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Nobel Prize Conversations

Robert Wilson: Nobel Prize Conversations

“I guess I was halfway content with the idea that somehow I’d become an economist.” – 2020 Laureate in Economic Sciences Robert Wilson didn’t really see himself as an economist until he reached the age of 50. Hear Wilson speak about his journey to becoming an economist.


In this ‘Nobel Prize Conversations’ episode, Wilson also speaks about how he received the news about his Prize in Economic Sciences and the culture shock he experienced when he started to study at Harvard University. 

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  • Katalin Karikó: Nobel Prize Conversations

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    "I also thank the people who tried to make my life miserable – because they made me work harder and become more resilient." – Working harder and becoming more resilient seems to be the story of Nobel Prize laureate Katalin Karikós’s life. Despite facing a number of enormous challenges, she has never lost hope or focus. Instead she is convinced that it is better to focus on yourself and not to despair when life doesn’t go as planned.In our podcast conversation Karikó, our 2023 medicine laureate, shares some of her best practices for overcoming obstacles and never giving up. As an added bonus, she also gives us some insightful parenting advice.
  • Mario Molina: Encore presentation of Nobel Prize Talks

    50:04
    "I had decided as a child if it was possible to become a scientist and to do scientific research for a living that's what I wanted to do." – In this episode, we meet physical chemist Mario Molina who spent his life working on climate research. He was awarded the Nobel Prize in 1995 for his investigations into how CFC gases damage the ozone layer. Molina dedicated his life to reducing their use and advocating for ways in which we can reduce our impact on the Earth. Molina speaks about the report he chaired, 'What We Know', a paper which discussed climate change in an effort to inform the public and oppose those who deny climate change. He also speaks about his childhood and about how his interest in science was sparked. Your host is Adam Smith, Chief Scientific Officer at Nobel Prize Outreach.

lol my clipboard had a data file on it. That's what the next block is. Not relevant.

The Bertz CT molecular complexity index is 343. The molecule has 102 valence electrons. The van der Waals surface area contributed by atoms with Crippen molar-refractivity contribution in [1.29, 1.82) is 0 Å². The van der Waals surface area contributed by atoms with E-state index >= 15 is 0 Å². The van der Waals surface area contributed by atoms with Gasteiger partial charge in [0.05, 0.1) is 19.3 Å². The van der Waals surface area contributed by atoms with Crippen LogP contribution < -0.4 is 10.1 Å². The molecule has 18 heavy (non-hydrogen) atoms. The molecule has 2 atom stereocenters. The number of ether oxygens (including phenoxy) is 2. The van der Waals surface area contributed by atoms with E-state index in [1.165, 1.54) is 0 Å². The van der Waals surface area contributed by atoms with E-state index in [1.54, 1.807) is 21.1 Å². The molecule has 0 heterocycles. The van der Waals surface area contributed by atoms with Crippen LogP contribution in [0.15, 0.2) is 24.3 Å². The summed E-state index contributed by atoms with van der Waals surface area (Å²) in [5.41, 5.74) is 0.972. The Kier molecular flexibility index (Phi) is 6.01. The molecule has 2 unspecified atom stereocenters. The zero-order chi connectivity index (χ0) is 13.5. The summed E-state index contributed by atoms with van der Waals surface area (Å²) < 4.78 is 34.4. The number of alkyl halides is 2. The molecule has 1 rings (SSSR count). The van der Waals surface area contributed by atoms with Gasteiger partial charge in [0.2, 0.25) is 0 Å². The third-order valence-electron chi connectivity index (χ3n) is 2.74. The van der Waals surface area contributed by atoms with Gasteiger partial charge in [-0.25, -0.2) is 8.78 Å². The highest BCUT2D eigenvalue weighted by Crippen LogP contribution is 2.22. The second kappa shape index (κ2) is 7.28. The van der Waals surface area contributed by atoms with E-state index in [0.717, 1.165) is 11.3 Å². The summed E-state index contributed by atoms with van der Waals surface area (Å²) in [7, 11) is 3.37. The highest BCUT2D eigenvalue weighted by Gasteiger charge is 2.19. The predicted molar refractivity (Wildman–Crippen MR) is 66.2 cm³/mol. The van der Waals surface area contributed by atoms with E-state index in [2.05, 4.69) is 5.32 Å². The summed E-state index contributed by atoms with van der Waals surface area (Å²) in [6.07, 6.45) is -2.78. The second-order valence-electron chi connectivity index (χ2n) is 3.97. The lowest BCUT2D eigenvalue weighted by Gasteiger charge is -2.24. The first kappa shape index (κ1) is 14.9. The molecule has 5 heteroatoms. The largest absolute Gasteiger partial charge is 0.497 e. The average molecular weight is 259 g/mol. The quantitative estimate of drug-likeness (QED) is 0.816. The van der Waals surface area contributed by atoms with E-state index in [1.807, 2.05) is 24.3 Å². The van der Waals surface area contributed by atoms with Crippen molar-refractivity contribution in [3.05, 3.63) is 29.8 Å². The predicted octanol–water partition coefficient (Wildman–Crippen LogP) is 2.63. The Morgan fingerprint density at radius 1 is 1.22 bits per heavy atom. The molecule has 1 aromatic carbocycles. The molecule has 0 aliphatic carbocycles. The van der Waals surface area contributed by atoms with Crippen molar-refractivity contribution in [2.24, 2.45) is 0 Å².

• Jody Williams: Encore presentation of Nobel Prize Talks

    50:20
    ”I have been fortunate to be able to live my life doing what I believe in. Not everybody has that fortune" In this podcast episode, peace activist Jody Williams tells us how she has tried to use the power that was given to her after being awarded a Nobel Peace Prize. She is a strong advocate for working across organisations to solve global challenges such as banning nuclear weapons and eliminating the use of sexual violence in war. She also speaks about her work within the Nobel Women's Initiative, an organisation established by herself and other fellow female peace laureates. 
  • John Mather: Encore presentation of Nobel Prize Talks

    45:33
    ”I don't think it's my job or anybody's job to try to convince other people of the righteousness of my opinion. I think it's each person's job to figure out how they look at the world.” – This conversation with astrophysicist John Mather was recorded in 2014, where he speaks to Adam Smith about space and if we will be going to Mars in the future. Mather also shares good advice to young researchers on how to prioritise projects. The movie ’Gravity’ is another topic that comes up - how scientifically accurate is that movie? John Mather was awarded the Nobel Prize on Physics in 2006 for research that looked back at the infancy of the Universe and attempted to gain some understanding of the origin of galaxies and stars.